We have now learnt that level crossings are the most dangerous place to be when a train is coming.  The gates close and the build up of vehicles, mainly motorbikes, is horrendous.  Both sides of the crossing fill the whole road – there’s no room left for the oncoming traffic and tuck tucks  squeeze to the front pushing and shoving.

Then the barrier goes up and it’s all non stop hooting and revving and no one moves. Then a few bikes get through a tuk tuk brakes the lines and everyone starts to weave between the other traffic in utter bedlam.  We just stop and wait at the side of the road until they’ve all gone and laugh.

Awaiting the bedlam when the barriers go up.

We’ve not seen any tourers up to now but bumped into a French family on their way to Chennai from Nepal on 4 bikes and then about 10 minutes later a German couple on their way to meet their son in Japan.  What Fab-u-lous trips!  The locals must have wondered what was going on with all these cycle tourers going past! We’re like London buses these days…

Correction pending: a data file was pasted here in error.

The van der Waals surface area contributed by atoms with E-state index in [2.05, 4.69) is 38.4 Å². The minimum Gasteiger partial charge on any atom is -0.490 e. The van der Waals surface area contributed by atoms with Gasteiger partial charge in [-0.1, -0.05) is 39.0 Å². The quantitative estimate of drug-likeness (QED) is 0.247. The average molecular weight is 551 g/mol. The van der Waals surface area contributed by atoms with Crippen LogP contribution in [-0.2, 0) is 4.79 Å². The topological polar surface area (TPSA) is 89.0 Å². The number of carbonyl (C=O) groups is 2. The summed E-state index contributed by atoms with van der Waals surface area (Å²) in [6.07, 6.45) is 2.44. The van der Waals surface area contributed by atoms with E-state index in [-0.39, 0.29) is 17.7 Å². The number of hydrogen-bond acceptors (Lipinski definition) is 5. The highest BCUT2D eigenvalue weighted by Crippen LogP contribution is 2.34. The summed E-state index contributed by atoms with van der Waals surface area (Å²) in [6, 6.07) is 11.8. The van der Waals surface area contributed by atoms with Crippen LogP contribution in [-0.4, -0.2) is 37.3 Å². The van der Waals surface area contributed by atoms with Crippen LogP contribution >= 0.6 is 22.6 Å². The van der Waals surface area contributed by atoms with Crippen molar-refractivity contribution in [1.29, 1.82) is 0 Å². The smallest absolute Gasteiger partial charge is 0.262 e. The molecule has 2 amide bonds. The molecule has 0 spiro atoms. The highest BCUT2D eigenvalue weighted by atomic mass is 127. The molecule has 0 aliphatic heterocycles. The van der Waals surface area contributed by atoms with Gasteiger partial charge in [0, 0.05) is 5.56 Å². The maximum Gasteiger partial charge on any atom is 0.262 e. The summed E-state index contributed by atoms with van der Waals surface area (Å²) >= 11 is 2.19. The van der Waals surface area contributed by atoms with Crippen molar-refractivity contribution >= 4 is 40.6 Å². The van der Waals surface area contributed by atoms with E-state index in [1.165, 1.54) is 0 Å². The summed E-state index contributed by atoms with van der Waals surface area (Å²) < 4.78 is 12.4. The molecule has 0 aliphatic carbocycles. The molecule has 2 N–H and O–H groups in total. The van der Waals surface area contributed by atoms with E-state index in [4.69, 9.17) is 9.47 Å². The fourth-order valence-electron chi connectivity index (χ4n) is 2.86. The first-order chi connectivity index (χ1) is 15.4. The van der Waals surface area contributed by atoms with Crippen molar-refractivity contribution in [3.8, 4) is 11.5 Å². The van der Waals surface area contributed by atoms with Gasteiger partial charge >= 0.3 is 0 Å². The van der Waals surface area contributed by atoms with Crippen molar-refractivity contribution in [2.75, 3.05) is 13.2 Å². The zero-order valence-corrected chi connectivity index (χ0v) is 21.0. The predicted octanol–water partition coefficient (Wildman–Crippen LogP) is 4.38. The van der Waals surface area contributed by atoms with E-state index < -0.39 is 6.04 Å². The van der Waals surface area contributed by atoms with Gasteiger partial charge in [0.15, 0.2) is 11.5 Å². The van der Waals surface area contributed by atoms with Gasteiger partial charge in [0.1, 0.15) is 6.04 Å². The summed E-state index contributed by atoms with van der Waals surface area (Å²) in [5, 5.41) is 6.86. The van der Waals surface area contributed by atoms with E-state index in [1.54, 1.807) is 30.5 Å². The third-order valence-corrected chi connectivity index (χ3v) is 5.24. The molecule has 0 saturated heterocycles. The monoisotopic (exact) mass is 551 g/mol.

French family on long tour through
India & Sri Llanka

One of the most amazing things we’ve seen so far, isn’t in fact the temples, it’s the women riding side saddle on the back of a motorbike, not holding on, in flip flops, without a care in the world as the bike swerves all over the place. Sometimes they’ll be holding the shopping, sometimes on their phones and sometimes holding a child or baby or all 3.

They always turn to wave and beam at us whilst managing not to lose a flip flop dangling from their feet.  They don’t even seem bothered by the numerous speed ramps or pot holes.  If there was an Olympic sport for this India would clean up!

Which brings me nicely on to rubbish.  It’s odd, Chennai was filthy in many places, but as we’ve got further away the piles of rubbish seem much less and coming into Thanjavur it looks tidier than most western cities.  The variation in the rubbish is quite extraordinary.

Our hotel here is very nice! And when I asked for some ice for our cool bag they brought me a fridge!  That’s some serious effort to get a tip, well played!